Phagocytosis: Enhancement

Abstract

Phagocytosis is the process of cellular engulfment of particles. Professional phagocytes, such as macrophages, neutrophils and dendritic cells, are the most efficient at mediating particle ingestion though nonprofessional phagocytes, such as fibroblasts and epithelial cells, can ingest neighbouring dying cells. Pathogen ingestion for killing and antigen processing for presentation are important components of innate and acquired immunity, and removal of dying cells is critical for tissue homeostasis. The uptake of pathogens, tissue debris or apoptotic cells may be enhanced by coating the particle with host molecules called opsonins, which allow the recognition and subsequent ingestion of the particles by phagocytic receptors. There are numerous opsonins, including complement‐derived proteins such as iC3b and immunoglobulin G, which are recognised by specialised receptors including complement receptor type 3 and FcγR. The failure of efficient uptake of particles and apoptotic cell debris can have deleterious effects on the host such as leading to the spread of infection and the generation of autoimmune conditions, such as systemic lupus erythematosus (SLE). CR3 and FcγR are the most studied of the opsonic phagocytic receptors.

Key Concepts

  • Phagocytic receptors can recognise their particle by either direct binding or indirectly after it is coated with host molecules called opsonins.
  • Professional phagocytic cells, such as dendritic cells, monocytes and macrophages, express numerous receptors capable of mediating particle ingestion.
  • Enhanced phagocytic uptake of pathogens and dying cells is mediated by a number of overlapping opsonins and phagocytic receptors.
  • Ingested particles are recognised by a number of different receptors which may cooperate with each other to modulate their function/activity.
  • Though multiple receptors can mediate phagocytosis, there are subtle differences in their signalling and cell biology that can result in different cellular outcomes downstream of uptake.
  • Removal of apoptotic cells by professional phagocytes typically results in the release of antiinflammatory mediators, while phagocytosis of pathogens can cause inflammation.
  • Defects in the removal of both pathogens and apoptotic cells can lead to increased susceptibility to infection and autoimmune diseases.

Keywords: opsonin; complement; antibody receptors; macrophages; neutrophils; phagocytosis; apoptotic cell; antibodies; collectins; ficolins

Figure 1. Opsonins and their receptors. A broad range of opsonins exist to detect invading pathogens and apoptotic cells. Note the number of overlapping opsonins and receptors for detection of either dying cells or bacteria. Refer to the text for details on what molecules and structures on the pathogens or apoptotic cells are recognised by the various opsonins. These structures range from general sugar residues in the case of MBL to phosphatidyl serine on apoptotic cells to specific antigens detected by antibodies.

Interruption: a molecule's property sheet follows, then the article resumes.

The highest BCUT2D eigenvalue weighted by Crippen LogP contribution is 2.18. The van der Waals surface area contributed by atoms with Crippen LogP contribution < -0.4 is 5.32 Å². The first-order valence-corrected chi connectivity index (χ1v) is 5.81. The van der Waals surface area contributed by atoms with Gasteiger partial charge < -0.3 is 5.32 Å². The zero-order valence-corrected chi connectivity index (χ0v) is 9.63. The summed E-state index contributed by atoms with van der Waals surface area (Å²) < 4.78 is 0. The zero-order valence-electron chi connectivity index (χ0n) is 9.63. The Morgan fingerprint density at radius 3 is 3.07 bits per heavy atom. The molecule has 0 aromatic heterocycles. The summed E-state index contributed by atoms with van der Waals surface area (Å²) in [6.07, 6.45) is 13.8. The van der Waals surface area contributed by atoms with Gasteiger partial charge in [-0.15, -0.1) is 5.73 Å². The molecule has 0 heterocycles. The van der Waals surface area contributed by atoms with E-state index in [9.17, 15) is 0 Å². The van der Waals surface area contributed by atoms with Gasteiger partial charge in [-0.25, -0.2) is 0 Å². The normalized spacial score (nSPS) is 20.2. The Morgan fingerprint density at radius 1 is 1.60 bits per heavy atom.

Figure 2. FcRs and CR3 ingest particles through different mechanisms. Stage 1: initial contact. The opsonin‐coated particle, IgG (a) or iC3b (b), binds the surface of the phagocyte through FcR (a) or CR3 (b). The initial receptor–ligand interaction recruits more receptors to the area. Stage 2: pseudopod extension. At the point of contact, pseudopodia extend around the particle, forming contacts where the receptors bind ligand. (a) In FcR‐mediated phagocytosis, the pseudopodia appear to envelop the particle by projections from the cell surface. The sequential binding of receptors to ligands is thought to draw the pseudopodia along with it. On the intracellular surface, actin and actin‐associated molecules such as vinculin, paxillin and tyrosine kinases surround the particle. (b) CR3‐mediated phagocytosis is not associated with large pseudopodia, instead the particle appears to sink into the cell. Actin and associated molecules are found in foci on the intracellular surface beneath the particle. The membrane is not as tightly apposed to the particle as with FcR. Small GTPases, Cdc 42 and Rac (a) or Rho (b), associate with the actin and are involved with actin reorganisation. Stage 3: internalisation. The pseudopodia surround the particle and fuse. (a) Internalisation of the particle, but not pseudopod extension, requires the activation of signalling molecules, such as Syk tyrosine kinases, phospholipase C and protein kinase C (PKC) and the actin cytoskeleton. (b) Uptake via CR3 does not depend on activation of Syk tyrosine kinases, but on the actin cytoskeleton, microtubules and signalling molecules such as PKC. Stage 4: phagosome processing. After fusion of the pseudopodia, the actin surrounding the particles is shed rapidly; the resulting phagosome is drawn into the cell and fuses with the endocytic pathway. This leads to maturation of the phagosome, characterised by acidification of the phagosome, acquisition of proteolytic enzymes and generation of superoxide radicals (only). Ultimately, the particle may be degraded. Note: Both FcR and CR3 are heterogeneous and little attention has been paid hitherto in defining the possible different roles of each receptor species.
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Peiser, Leanne(Jun 2016) Phagocytosis: Enhancement. In: eLS. John Wiley & Sons Ltd, Chichester. http://www.els.net [doi: 10.1002/9780470015902.a0001214.pub3]